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The aim of this project is to understand, at the molecular level, the mechanism of initiation and termination of replication of a linear double-stranded DNA molecule: the 72 kb pair genome of coliphage N4. N4 DNA has at its ends short non-complementary 3' single-stranded tails. Preliminary evidence suggests that in vivo replication starts at or near the ends. We have recently developed an in vitro soluble replication system specific for N4 DNA where replication also starts at the ends of the DNA. Presently, available information, however, does not allow us to postulate a unique model for N4 DNA replication.

In order to determine the mechanism of N4 DNA replication we will use biochemical and genetic approaches to:

a) determine the exact structure at the ends of N4 DNA.

b) investigate the role of the 3' single-stranded ends in DNA replication in vivo and in the in vitro system.

c) determine the structure of in vivo and in vitro replication intermediates.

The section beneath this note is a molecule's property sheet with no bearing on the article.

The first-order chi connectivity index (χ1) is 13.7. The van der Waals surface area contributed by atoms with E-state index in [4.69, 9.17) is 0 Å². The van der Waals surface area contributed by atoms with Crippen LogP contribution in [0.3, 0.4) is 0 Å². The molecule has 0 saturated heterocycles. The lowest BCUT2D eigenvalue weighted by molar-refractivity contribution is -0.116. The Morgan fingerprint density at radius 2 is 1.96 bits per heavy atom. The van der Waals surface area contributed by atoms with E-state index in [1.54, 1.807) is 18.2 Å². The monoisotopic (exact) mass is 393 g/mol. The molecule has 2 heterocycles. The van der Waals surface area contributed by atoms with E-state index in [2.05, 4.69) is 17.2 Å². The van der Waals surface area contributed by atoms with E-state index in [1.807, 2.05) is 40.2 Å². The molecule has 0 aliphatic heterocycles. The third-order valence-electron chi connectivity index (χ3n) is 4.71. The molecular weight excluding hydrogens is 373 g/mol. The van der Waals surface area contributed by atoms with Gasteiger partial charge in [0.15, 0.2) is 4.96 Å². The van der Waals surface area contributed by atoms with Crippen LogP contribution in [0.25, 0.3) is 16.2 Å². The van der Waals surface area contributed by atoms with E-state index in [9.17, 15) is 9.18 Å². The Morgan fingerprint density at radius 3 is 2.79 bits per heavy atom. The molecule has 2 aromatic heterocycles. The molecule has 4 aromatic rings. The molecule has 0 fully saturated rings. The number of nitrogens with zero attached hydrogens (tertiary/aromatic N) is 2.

d) determine the role of the terminally redundant sequences in replication.

Several strategies are proposed in this application to explain how N4 DNA replicates. We expect that accomplishment of the above goals will allow us to formulate, test and confirm a unique model for N4 DNA replication.

To understand the reactions and components involved in N4 DNA replication we propose to

a) fractionate the in vitro replication system in order to identify additional host and phage components required for replication with specific emphasis on the role of the virion-associated RNA polymerase.

b) clone and overproduce the proteins required in order to aid in their purification and characterization.
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